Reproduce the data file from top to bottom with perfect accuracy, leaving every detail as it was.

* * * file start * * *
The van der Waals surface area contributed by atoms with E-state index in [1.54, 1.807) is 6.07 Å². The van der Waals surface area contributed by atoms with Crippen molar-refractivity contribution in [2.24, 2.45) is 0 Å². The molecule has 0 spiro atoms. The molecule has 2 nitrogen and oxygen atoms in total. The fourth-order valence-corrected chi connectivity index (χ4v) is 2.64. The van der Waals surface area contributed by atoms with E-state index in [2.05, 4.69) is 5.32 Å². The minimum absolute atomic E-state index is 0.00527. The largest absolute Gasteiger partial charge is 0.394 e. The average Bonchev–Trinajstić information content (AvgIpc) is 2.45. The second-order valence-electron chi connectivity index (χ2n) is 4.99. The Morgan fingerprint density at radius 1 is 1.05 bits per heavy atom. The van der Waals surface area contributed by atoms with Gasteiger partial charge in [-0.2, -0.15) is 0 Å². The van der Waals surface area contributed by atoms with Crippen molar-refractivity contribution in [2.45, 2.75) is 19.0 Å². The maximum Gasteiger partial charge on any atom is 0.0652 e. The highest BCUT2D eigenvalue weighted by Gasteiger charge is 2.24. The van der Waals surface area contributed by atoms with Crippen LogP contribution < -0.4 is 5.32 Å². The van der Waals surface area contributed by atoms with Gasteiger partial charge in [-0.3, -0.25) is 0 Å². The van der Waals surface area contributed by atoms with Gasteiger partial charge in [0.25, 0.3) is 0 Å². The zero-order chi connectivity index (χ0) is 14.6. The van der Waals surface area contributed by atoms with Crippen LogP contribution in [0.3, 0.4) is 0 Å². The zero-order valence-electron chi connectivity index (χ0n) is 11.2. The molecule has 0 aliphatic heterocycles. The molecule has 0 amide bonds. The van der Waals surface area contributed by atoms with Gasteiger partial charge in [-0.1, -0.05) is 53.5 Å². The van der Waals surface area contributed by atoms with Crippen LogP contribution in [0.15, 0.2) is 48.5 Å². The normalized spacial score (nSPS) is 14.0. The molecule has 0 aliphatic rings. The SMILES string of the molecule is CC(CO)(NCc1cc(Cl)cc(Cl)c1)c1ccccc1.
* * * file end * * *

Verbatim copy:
The van der Waals surface area contributed by atoms with E-state index in [1.54, 1.807) is 6.07 Å². The van der Waals surface area contributed by atoms with Crippen molar-refractivity contribution in [2.24, 2.45) is 0 Å². The molecule has 0 spiro atoms. The molecule has 2 nitrogen and oxygen atoms in total. The fourth-order valence-corrected chi connectivity index (χ4v) is 2.64. The van der Waals surface area contributed by atoms with E-state index in [2.05, 4.69) is 5.32 Å². The minimum absolute atomic E-state index is 0.00527. The largest absolute Gasteiger partial charge is 0.394 e. The average Bonchev–Trinajstić information content (AvgIpc) is 2.45. The second-order valence-electron chi connectivity index (χ2n) is 4.99. The Morgan fingerprint density at radius 1 is 1.05 bits per heavy atom. The van der Waals surface area contributed by atoms with Gasteiger partial charge in [-0.2, -0.15) is 0 Å². The van der Waals surface area contributed by atoms with Crippen molar-refractivity contribution in [2.45, 2.75) is 19.0 Å². The maximum Gasteiger partial charge on any atom is 0.0652 e. The highest BCUT2D eigenvalue weighted by Gasteiger charge is 2.24. The van der Waals surface area contributed by atoms with Crippen LogP contribution < -0.4 is 5.32 Å². The van der Waals surface area contributed by atoms with Gasteiger partial charge in [-0.3, -0.25) is 0 Å². The van der Waals surface area contributed by atoms with Gasteiger partial charge in [0.25, 0.3) is 0 Å². The zero-order chi connectivity index (χ0) is 14.6. The van der Waals surface area contributed by atoms with Crippen LogP contribution in [0.3, 0.4) is 0 Å². The zero-order valence-electron chi connectivity index (χ0n) is 11.2. The molecule has 0 aliphatic heterocycles. The molecule has 0 amide bonds. The van der Waals surface area contributed by atoms with Gasteiger partial charge in [-0.1, -0.05) is 53.5 Å². The van der Waals surface area contributed by atoms with Crippen LogP contribution in [0.15, 0.2) is 48.5 Å². The normalized spacial score (nSPS) is 14.0. The molecule has 0 aliphatic rings. The SMILES string of the molecule is CC(CO)(NCc1cc(Cl)cc(Cl)c1)c1ccccc1.